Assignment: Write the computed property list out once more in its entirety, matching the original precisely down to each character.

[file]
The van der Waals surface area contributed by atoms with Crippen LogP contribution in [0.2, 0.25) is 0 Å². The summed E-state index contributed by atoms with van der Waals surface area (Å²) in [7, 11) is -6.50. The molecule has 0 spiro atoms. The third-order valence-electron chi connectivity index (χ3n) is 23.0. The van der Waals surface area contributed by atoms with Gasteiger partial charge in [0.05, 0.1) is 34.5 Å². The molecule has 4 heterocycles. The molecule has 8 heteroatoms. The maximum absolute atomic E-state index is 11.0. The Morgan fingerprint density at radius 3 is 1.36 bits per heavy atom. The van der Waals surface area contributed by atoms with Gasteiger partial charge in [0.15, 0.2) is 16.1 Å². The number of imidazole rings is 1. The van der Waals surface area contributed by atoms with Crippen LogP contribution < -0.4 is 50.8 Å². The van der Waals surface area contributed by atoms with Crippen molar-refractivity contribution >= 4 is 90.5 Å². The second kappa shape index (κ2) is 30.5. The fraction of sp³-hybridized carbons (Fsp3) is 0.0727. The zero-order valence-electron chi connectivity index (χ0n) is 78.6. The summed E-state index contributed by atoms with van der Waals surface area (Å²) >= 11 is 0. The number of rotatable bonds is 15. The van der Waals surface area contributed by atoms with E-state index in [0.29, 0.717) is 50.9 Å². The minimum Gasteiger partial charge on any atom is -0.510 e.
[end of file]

The van der Waals surface area contributed by atoms with Crippen LogP contribution in [0.2, 0.25) is 0 Å². The summed E-state index contributed by atoms with van der Waals surface area (Å²) in [7, 11) is -6.50. The molecule has 0 spiro atoms. The third-order valence-electron chi connectivity index (χ3n) is 23.0. The van der Waals surface area contributed by atoms with Gasteiger partial charge in [0.05, 0.1) is 34.5 Å². The molecule has 4 heterocycles. The molecule has 8 heteroatoms. The maximum absolute atomic E-state index is 11.0. The Morgan fingerprint density at radius 3 is 1.36 bits per heavy atom. The van der Waals surface area contributed by atoms with Gasteiger partial charge in [0.15, 0.2) is 16.1 Å². The number of imidazole rings is 1. The van der Waals surface area contributed by atoms with Crippen LogP contribution < -0.4 is 50.8 Å². The van der Waals surface area contributed by atoms with Crippen molar-refractivity contribution >= 4 is 90.5 Å². The second kappa shape index (κ2) is 30.5. The fraction of sp³-hybridized carbons (Fsp3) is 0.0727. The zero-order valence-electron chi connectivity index (χ0n) is 78.6. The summed E-state index contributed by atoms with van der Waals surface area (Å²) >= 11 is 0. The number of rotatable bonds is 15. The van der Waals surface area contributed by atoms with E-state index in [0.29, 0.717) is 50.9 Å². The minimum Gasteiger partial charge on any atom is -0.510 e.